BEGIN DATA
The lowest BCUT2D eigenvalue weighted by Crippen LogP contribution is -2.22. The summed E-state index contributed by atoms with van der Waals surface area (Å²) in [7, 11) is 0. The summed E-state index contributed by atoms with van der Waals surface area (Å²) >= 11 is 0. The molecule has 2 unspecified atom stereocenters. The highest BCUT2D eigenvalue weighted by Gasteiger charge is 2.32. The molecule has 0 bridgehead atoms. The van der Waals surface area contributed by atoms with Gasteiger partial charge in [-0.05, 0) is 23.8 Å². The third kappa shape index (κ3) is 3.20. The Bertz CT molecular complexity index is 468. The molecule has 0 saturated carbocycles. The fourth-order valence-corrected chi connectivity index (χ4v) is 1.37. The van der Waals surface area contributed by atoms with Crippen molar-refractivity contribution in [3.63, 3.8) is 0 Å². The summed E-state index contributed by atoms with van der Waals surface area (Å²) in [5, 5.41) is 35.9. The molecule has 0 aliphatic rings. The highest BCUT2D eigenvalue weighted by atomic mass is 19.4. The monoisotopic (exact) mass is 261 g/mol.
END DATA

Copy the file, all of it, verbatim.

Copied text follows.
The lowest BCUT2D eigenvalue weighted by Crippen LogP contribution is -2.22. The summed E-state index contributed by atoms with van der Waals surface area (Å²) in [7, 11) is 0. The summed E-state index contributed by atoms with van der Waals surface area (Å²) >= 11 is 0. The molecule has 2 unspecified atom stereocenters. The highest BCUT2D eigenvalue weighted by Gasteiger charge is 2.32. The molecule has 0 bridgehead atoms. The van der Waals surface area contributed by atoms with Gasteiger partial charge in [-0.05, 0) is 23.8 Å². The third kappa shape index (κ3) is 3.20. The Bertz CT molecular complexity index is 468. The molecule has 0 saturated carbocycles. The fourth-order valence-corrected chi connectivity index (χ4v) is 1.37. The van der Waals surface area contributed by atoms with Crippen molar-refractivity contribution in [3.63, 3.8) is 0 Å². The summed E-state index contributed by atoms with van der Waals surface area (Å²) in [5, 5.41) is 35.9. The molecule has 0 aliphatic rings. The highest BCUT2D eigenvalue weighted by atomic mass is 19.4. The monoisotopic (exact) mass is 261 g/mol.